Throughout her film and television career, comic actress Aubrey Plaza has proven her distinct knack for portraying nerdy introverts. But as the titular character in “Ingrid Goes West,” a favorite at the Sundance Film Festival last January that earned writer/director Matt Spicer and co-writer David Branson Smith the Waldo Salt Screenwriting Award, Plaza has taken her comedic prowess to another level by proving she can do just about anything.
In what is by far her most challenging, three-dimensional role to date, Plaza plays the troubled Ingrid Thorburn, a mentally unstable social media-alcoholic who, shortly after her mother’s untimely death, becomes obsessed with Venice and California-based social media influencer Taylor Sloane (a perfectly cast Elizabeth Olsen), a beautiful and bubbly style icon whose wildly popular Instagram feed is chock-full of selfies and pictures of avocado toast.
With her mother’s inheritance money and an obsession-fueled “shoot first, ask questions later” plan to befriend Taylor in tow, Ingrid drives from her suburban Pennsylvania hometown all the way to Venice, where she is quickly able to rent an apartment from landlord Dan (a scene-stealing O’Shea Jackson Jr.), an aspiring screenwriter who still loves Batman with childlike zeal. Dan isn’t oblivious to the red flags Ingrid presents, but he’s genuinely intrigued with this new tenant with disarming candor and a big bag of cash.
After finding out where Taylor lives with her husband, a fedora-wearing starving artist type appropriately named Ezra (a terrific Wyatt Miller), Ingrid manages to kidnap Taylor’s dog with disturbing ease so as to orchestrate the opportunity to meet Taylor and Ezra and ingratiate herself into their lives. To Ingrid’s delight, Taylor takes an initial shining to her new bestie. But when Taylor’s suspicious playboy brother (Billy Magnussen) arrives from out of town to surprise his sister with a visit, Ingrid’s precarious web of lies begins to unravel in ways both hilarious and alarming.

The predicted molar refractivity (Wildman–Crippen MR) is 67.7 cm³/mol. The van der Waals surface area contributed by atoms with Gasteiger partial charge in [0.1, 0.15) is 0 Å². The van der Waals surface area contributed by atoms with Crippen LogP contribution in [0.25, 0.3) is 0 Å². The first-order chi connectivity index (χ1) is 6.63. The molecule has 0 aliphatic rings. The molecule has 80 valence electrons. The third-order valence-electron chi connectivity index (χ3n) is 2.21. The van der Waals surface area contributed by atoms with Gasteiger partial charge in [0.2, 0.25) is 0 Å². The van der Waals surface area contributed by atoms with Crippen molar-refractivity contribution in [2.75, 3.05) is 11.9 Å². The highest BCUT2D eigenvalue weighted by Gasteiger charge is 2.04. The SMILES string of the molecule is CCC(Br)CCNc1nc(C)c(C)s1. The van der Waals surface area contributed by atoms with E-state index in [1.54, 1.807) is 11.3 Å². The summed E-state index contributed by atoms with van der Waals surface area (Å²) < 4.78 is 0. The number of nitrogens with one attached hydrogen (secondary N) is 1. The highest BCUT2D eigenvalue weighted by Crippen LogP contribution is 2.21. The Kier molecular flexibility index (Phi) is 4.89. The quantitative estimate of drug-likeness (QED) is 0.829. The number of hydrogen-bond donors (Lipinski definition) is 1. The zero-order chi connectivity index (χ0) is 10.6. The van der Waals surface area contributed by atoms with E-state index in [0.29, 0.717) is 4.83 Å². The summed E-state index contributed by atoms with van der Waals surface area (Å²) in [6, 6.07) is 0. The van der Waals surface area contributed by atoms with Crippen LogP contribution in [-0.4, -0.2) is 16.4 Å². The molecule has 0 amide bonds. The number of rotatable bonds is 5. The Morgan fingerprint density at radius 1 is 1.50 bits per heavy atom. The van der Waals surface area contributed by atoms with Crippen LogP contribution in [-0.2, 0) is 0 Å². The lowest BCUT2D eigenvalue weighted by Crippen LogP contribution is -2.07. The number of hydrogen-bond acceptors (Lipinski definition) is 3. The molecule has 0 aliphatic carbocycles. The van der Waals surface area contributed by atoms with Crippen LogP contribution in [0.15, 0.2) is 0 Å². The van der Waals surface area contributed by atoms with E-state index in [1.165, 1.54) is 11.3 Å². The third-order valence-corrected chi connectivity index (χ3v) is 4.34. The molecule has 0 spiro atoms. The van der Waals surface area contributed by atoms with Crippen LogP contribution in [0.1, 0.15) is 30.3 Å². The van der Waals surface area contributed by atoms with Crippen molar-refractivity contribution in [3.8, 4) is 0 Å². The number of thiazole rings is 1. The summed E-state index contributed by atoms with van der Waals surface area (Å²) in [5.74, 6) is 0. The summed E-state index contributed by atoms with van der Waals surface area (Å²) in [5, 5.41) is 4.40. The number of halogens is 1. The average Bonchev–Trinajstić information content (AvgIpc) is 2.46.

Dark comedy is perhaps the riskiest of movie genres, because to produce it effectively requires a near perfect balance of humor and perturbed subject matter, two storytelling elements that couldn’t be any less congruent. But in his feature debut, Spicer confidently navigates this tightrope with remarkable consistency. Time and again, “Ingrid” delivers delicious sequences that make you laugh out loud and cringe in discomfort all at once. And while the film’s third act does lose its sense of humor as well as its previously tight grip on the chaos a little bit, it never loses its cutting sense of purpose.
Spicer also helped his cause by making virtually perfect casting choices here, the charge of course being led by the energy of Plaza in a powerhouse performance that I predict will earn her a Golden Globe nod for Best Actress in a Comedy next year. As expected, Plaza brings her signature wry wit to the table, but she also imbues with humanity — peppered with dashes of psychosis — which is truly fascinating to watch on screen. Plaza succeeds in presenting Ingrid’s faults in a way the audience can understand, and maybe even sympathize with, but, like the script itself, Plaza never gives in to the urge to let Ingrid off the hook.
With a talented cast elevating a smart script, “Ingrid Goes West” provides crucial social commentary on the dangers of confusing popularity with self-worth, and how easily the lines can be blurred in the age of social media, in which “likes” are king. While the film’s final scene feels a touch easy, by that point, “Ingrid” (which is rated R) has already succeeded in holding a mirror up to society and leaving us with an uncomfortable truth: there’s a little bit of Ingrid Thorburn in all of us.